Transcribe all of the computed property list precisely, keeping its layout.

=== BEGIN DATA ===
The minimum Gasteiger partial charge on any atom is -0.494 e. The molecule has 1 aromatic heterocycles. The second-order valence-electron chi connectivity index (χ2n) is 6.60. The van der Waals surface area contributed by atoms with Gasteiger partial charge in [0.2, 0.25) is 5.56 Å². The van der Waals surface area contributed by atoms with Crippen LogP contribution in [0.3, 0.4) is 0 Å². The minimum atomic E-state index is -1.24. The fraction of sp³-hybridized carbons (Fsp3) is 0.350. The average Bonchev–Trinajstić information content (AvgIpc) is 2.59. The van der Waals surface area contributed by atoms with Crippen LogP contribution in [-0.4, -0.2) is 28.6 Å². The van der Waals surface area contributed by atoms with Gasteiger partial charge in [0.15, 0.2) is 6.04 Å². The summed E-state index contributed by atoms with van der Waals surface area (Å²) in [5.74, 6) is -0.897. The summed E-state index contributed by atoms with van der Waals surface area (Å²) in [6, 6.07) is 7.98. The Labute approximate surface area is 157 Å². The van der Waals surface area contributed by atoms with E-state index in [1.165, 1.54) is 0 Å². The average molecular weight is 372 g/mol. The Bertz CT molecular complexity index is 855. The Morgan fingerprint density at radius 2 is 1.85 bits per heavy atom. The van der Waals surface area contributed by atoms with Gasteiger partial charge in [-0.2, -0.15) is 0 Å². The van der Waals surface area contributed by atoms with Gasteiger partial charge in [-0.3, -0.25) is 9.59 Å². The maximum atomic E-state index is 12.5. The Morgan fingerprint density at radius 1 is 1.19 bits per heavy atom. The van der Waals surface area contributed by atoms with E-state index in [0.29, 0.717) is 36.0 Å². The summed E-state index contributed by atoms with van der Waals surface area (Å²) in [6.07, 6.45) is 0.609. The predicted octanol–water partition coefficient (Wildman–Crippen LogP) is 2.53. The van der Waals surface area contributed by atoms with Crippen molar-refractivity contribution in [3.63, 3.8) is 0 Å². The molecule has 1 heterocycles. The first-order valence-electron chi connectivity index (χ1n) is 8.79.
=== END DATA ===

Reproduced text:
The minimum Gasteiger partial charge on any atom is -0.494 e. The molecule has 1 aromatic heterocycles. The second-order valence-electron chi connectivity index (χ2n) is 6.60. The van der Waals surface area contributed by atoms with Gasteiger partial charge in [0.2, 0.25) is 5.56 Å². The van der Waals surface area contributed by atoms with Crippen LogP contribution in [0.3, 0.4) is 0 Å². The minimum atomic E-state index is -1.24. The fraction of sp³-hybridized carbons (Fsp3) is 0.350. The average Bonchev–Trinajstić information content (AvgIpc) is 2.59. The van der Waals surface area contributed by atoms with Crippen LogP contribution in [-0.4, -0.2) is 28.6 Å². The van der Waals surface area contributed by atoms with Gasteiger partial charge in [0.15, 0.2) is 6.04 Å². The summed E-state index contributed by atoms with van der Waals surface area (Å²) in [5.74, 6) is -0.897. The summed E-state index contributed by atoms with van der Waals surface area (Å²) in [6, 6.07) is 7.98. The Labute approximate surface area is 157 Å². The van der Waals surface area contributed by atoms with E-state index in [1.165, 1.54) is 0 Å². The average molecular weight is 372 g/mol. The Bertz CT molecular complexity index is 855. The Morgan fingerprint density at radius 2 is 1.85 bits per heavy atom. The van der Waals surface area contributed by atoms with Gasteiger partial charge in [-0.2, -0.15) is 0 Å². The van der Waals surface area contributed by atoms with Gasteiger partial charge in [-0.3, -0.25) is 9.59 Å². The maximum atomic E-state index is 12.5. The Morgan fingerprint density at radius 1 is 1.19 bits per heavy atom. The van der Waals surface area contributed by atoms with E-state index in [0.29, 0.717) is 36.0 Å². The summed E-state index contributed by atoms with van der Waals surface area (Å²) in [6.07, 6.45) is 0.609. The predicted octanol–water partition coefficient (Wildman–Crippen LogP) is 2.53. The van der Waals surface area contributed by atoms with Crippen molar-refractivity contribution in [3.63, 3.8) is 0 Å². The molecule has 1 heterocycles. The first-order valence-electron chi connectivity index (χ1n) is 8.79.